Safer burial grounds for radioactive wastes
Article first published online: 3 JUN 2011
©1976. American Geophysical Union. All Rights Reserved.
Eos, Transactions American Geophysical Union
Volume 57, Issue 9, page 631, September 1976
How to Cite
1976), Safer burial grounds for radioactive wastes, Eos Trans. AGU, 57(9), 631–631, doi:10.1029/EO057i009p00631-02.(
- Issue published online: 3 JUN 2011
- Article first published online: 3 JUN 2011
- Cited By
To help stem any leakage of radioactive wastes, the U.S. Geological Survey (USGS), Department of the Interior, has embarked on an expanded program to study the hydrology and geology of the nation's present and proposed radioactive waste disposal sites. Despite recent reports by waste managers of underground leakage of radioactive wastes at burial sites, USGS scientists believe that safe burial grounds for solid radioactive wastes can be established but only if strict hydrogeologic criteria are rigorously applied in the selection of all new sites and if proper attention is given to inventory and classification of the waste to be buried. The USGS has been working with the Energy Research and Development Administration (formerly the Atomic Energy Commission) for more than 30 years on geology and water supply of atomic energy reservations and on research related to the disposal of high-level liquid radioactive wastes in geologic formations, but the USGS role in solid radioactive waste disposal has been limited to reacting to problems as they were recognized by the agencies responsible for the regulation and development of nuclear energy.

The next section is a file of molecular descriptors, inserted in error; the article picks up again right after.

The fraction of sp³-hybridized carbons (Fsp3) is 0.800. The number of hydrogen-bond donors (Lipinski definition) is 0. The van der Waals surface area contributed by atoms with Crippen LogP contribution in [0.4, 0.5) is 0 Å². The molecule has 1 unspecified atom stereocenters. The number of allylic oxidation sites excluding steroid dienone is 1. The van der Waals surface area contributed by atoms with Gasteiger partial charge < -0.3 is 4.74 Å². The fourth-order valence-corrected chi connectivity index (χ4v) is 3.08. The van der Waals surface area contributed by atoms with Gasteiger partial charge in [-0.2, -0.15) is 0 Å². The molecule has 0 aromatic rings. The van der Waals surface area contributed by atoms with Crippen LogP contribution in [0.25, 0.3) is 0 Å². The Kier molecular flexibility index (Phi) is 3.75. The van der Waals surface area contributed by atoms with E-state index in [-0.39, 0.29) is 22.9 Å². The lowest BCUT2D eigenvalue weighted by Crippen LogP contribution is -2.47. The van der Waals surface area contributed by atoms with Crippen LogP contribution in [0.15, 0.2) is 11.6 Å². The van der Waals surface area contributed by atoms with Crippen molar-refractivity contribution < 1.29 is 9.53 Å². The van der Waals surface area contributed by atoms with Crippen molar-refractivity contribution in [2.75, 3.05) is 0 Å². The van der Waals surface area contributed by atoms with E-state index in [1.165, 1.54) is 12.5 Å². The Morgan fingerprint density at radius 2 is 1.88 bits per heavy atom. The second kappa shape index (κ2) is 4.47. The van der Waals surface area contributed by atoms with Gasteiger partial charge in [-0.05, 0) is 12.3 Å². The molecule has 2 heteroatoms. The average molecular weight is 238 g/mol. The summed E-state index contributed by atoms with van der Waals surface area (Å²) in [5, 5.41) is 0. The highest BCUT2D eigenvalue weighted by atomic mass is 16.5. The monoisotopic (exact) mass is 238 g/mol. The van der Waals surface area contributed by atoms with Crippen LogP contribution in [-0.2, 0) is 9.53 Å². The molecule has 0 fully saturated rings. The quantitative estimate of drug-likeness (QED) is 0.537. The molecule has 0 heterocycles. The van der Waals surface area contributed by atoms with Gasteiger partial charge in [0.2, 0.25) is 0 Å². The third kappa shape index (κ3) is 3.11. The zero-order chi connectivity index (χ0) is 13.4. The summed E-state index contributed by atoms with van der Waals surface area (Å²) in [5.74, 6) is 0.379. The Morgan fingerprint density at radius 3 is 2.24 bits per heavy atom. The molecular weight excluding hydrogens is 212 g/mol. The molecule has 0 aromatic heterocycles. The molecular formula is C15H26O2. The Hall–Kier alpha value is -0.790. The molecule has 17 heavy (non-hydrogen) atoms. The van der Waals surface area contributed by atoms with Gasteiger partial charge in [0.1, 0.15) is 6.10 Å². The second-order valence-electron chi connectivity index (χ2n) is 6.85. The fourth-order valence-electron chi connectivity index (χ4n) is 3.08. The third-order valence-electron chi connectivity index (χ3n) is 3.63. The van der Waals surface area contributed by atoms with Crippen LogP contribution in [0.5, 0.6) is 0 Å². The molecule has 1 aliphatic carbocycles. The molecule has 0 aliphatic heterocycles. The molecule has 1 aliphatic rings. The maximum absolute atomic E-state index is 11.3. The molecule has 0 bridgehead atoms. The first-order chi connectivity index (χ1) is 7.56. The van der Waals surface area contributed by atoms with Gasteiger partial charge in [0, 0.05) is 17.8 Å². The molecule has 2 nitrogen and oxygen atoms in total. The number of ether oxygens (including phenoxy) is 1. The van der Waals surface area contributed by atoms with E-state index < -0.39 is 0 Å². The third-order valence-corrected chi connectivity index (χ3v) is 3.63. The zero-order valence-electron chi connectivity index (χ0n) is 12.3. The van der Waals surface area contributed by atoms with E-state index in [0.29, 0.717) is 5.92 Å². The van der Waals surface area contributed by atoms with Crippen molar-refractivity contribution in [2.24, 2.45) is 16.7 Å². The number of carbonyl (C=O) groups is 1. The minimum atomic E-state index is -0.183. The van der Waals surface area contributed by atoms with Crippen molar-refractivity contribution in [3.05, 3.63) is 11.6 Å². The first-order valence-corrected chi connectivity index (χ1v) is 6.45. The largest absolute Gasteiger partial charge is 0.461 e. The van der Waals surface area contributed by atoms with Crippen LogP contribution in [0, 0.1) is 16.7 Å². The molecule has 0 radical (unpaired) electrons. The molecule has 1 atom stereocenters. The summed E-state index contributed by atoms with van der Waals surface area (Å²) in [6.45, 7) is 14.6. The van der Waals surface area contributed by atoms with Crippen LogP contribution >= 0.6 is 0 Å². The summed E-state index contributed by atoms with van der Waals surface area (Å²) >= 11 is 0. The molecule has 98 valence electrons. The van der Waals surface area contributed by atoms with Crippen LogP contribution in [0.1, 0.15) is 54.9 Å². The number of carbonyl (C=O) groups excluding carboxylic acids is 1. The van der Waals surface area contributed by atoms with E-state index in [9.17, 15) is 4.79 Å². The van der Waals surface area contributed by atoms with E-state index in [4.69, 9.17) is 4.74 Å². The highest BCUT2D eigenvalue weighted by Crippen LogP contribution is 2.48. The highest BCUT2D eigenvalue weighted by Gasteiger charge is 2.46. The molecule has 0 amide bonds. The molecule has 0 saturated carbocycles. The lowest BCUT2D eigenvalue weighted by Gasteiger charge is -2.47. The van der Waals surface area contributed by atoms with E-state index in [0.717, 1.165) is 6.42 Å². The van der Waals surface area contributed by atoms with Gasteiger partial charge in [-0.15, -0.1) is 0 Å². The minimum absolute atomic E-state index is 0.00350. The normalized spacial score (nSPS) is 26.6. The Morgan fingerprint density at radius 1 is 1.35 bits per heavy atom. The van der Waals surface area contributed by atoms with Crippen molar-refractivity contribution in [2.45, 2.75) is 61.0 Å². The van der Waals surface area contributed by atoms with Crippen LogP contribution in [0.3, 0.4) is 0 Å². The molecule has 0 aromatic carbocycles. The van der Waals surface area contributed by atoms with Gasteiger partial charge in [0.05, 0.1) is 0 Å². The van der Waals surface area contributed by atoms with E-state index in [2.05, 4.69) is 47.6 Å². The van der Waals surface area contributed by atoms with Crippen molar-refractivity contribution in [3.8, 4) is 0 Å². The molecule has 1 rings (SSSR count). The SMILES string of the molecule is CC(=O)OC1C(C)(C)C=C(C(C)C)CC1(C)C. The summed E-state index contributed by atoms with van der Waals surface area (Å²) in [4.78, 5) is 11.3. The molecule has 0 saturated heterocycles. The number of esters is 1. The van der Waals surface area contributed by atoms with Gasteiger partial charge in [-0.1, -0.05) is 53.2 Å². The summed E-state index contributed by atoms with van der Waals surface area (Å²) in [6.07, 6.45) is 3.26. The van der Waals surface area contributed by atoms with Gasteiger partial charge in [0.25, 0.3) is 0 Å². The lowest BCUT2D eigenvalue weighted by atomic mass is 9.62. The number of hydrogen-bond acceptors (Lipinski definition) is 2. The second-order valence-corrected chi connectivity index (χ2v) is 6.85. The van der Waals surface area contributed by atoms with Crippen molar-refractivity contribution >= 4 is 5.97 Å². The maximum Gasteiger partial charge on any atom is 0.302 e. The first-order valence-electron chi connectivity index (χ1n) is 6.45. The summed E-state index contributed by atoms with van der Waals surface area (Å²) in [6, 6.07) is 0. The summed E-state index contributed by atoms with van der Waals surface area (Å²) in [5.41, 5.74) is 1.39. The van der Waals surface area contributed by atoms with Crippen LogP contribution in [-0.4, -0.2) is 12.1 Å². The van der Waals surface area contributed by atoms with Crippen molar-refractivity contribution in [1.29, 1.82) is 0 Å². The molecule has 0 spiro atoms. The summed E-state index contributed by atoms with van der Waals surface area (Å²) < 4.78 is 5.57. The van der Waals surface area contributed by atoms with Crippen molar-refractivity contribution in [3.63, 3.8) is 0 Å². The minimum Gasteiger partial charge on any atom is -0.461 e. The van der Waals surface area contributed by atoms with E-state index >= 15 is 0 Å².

In 1975, Congress instructed the USGS to establish hydrogeologic criteria within 5 years for the selection of future sites for the disposal of solid radioactive wastes. In compliance with these instructions the USGS launched comprehensive field investigations in cooperation with responsible state agencies at state-owned commercial burial sites in New York, South Carolina, and Kentucky. Similar studies that will include at least 5 years of data collection are planned in Illinois, Nevada, and Washington. These studies should have wide application because they will provide data on what has happened to radioactive wastes in six different hydrogeologic environments.